New England Roundup: Rhode Island

Maybe they don’t have the glamour or publicity enjoyed by perennial boys’ state basketball powers like Hendricken, La Salle and St. Raphael. But the Prout Crusaders have written one of the most heart-warming stories of the 2011-12 season.

Rhode IslandProut reeled off 15 consecutive wins (21 overall going back to last season) in Division III before it was upset, 46-42, by Exeter/West Greenwich. Then the Crusaders regrouped and won their last two games, 66-57 over Middletown and 73-34 over Mount Hope with Jordan Dumford, Justin Bristol and Eric Ramieka playing a key role in each game.

As a result, the Crusaders captured their division title with a 17-1 record and earned the 12th seed (based on power-point standings) in the upcoming state tournament.

Last year, Prout was seeded 16th and was ousted in the first round by Division I champion Cranston West.

Prout, under coach Eric Simonelli, has blown out opponents and won other games by the slimmest of margins.

Ramieka, a junior captain, has been one of the team leaders as well as its leading scorer –- averaging nearly 22 points per game.

Simonelli feels Ramieka isn’t Prout’s most athletic, player but he is the player with the most grit and determination.

What Ramieka means to Prout’s backcourt so does Bristol mean to the frontcourt.

A 6-foot-6 junior, Bristol is averaging 13 points per game and has shown a tendency to dominate the glass at both ends of the court.

In Prout’s regular-season finale against Mount Hope, Ramieka and Bristol combined to score 33 points.

A year ago a Division II team, Tiverton, came out of nowhere and reached the state finals before losing to St. Raphael.

The question is might Prout emulate Tiverton this season and inject an amazing level of excitement into the 2012 tournament?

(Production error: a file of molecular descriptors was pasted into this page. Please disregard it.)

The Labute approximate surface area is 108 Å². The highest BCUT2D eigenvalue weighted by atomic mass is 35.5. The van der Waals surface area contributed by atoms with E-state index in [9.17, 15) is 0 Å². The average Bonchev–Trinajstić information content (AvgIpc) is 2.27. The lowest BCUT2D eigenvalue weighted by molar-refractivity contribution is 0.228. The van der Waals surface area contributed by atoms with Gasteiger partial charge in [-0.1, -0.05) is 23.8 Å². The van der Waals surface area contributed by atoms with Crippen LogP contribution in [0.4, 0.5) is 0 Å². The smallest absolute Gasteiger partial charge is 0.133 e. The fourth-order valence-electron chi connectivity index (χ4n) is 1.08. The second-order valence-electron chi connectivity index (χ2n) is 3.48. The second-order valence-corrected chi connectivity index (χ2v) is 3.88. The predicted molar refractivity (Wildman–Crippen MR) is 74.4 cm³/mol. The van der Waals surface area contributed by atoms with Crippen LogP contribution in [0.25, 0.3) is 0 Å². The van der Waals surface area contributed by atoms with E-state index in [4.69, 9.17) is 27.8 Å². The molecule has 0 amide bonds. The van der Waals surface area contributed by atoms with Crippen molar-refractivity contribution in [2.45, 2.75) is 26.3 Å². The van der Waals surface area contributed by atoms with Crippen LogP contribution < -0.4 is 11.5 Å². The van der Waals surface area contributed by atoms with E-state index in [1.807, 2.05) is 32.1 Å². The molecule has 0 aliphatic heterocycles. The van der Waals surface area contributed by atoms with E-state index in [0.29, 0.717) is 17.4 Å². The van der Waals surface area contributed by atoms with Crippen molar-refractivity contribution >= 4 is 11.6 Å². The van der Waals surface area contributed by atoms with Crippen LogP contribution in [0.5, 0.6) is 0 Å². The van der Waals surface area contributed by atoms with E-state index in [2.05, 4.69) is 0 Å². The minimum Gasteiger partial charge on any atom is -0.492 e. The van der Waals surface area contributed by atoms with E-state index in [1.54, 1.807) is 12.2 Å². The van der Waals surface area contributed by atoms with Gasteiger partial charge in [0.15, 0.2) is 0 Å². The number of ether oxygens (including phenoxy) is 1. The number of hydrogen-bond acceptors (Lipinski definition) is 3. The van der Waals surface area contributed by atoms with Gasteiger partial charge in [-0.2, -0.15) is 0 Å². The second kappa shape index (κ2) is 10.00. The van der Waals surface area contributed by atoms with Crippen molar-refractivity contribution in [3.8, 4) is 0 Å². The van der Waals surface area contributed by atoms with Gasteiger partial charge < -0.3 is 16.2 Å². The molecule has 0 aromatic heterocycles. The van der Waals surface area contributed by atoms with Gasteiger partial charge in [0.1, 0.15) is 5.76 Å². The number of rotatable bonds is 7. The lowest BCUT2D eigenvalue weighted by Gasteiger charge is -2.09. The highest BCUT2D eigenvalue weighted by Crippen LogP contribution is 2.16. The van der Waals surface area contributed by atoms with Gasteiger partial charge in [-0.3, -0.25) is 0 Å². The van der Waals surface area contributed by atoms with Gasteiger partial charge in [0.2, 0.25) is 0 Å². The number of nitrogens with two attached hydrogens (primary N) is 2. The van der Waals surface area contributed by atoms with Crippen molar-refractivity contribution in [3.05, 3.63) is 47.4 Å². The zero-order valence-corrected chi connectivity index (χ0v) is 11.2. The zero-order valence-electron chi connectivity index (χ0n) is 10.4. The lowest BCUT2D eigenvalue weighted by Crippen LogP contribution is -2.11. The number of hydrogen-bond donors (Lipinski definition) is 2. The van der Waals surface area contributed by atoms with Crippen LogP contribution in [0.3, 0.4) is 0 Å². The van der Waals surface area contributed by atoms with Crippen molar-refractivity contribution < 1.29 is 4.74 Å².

Senior Ryan Lawton notched his 18th double-double of the season in his 21st game (23 points and 18 rebounds) as West Warwick clinched the II-South championship by defeating Westerly 85-59.

In the process, Lawton scored his 1,000th career point.

Ben Engvall also recorded a double-double (19 points, 10 rebounds) as Barrington beat Pilgrim, 61-34, in II-East. Engvall also scored his 1,000th career point in this game.

North Kingstown earned the No. 1 seed in the state tournament by outlasting Coventry, 73-66, in the I-South finale for both teams. The Skippers finished with a 16-2 record (19-4 overall).


Chariho, like Prout, is another of the Interscholastic League’s smaller schools that gets overshadowed by the heavyweights.

But that wasn’t the case in the boys’ state track and field championships when the Chargers ended Hendricken’s monopoly by scoring 68 points –- five more than the Hawks.

It was the first indoor title in school history and ended Hendricken’s run of consecutive state championships at 17.

Senior Mike Marsella captured the 1000- and 3000-meter runs while junior Bryce Kelley won the 1500-meters and ran a leg on Chariho’s victorious 4-by-800-meter relay team to key the Chargers’ championship run.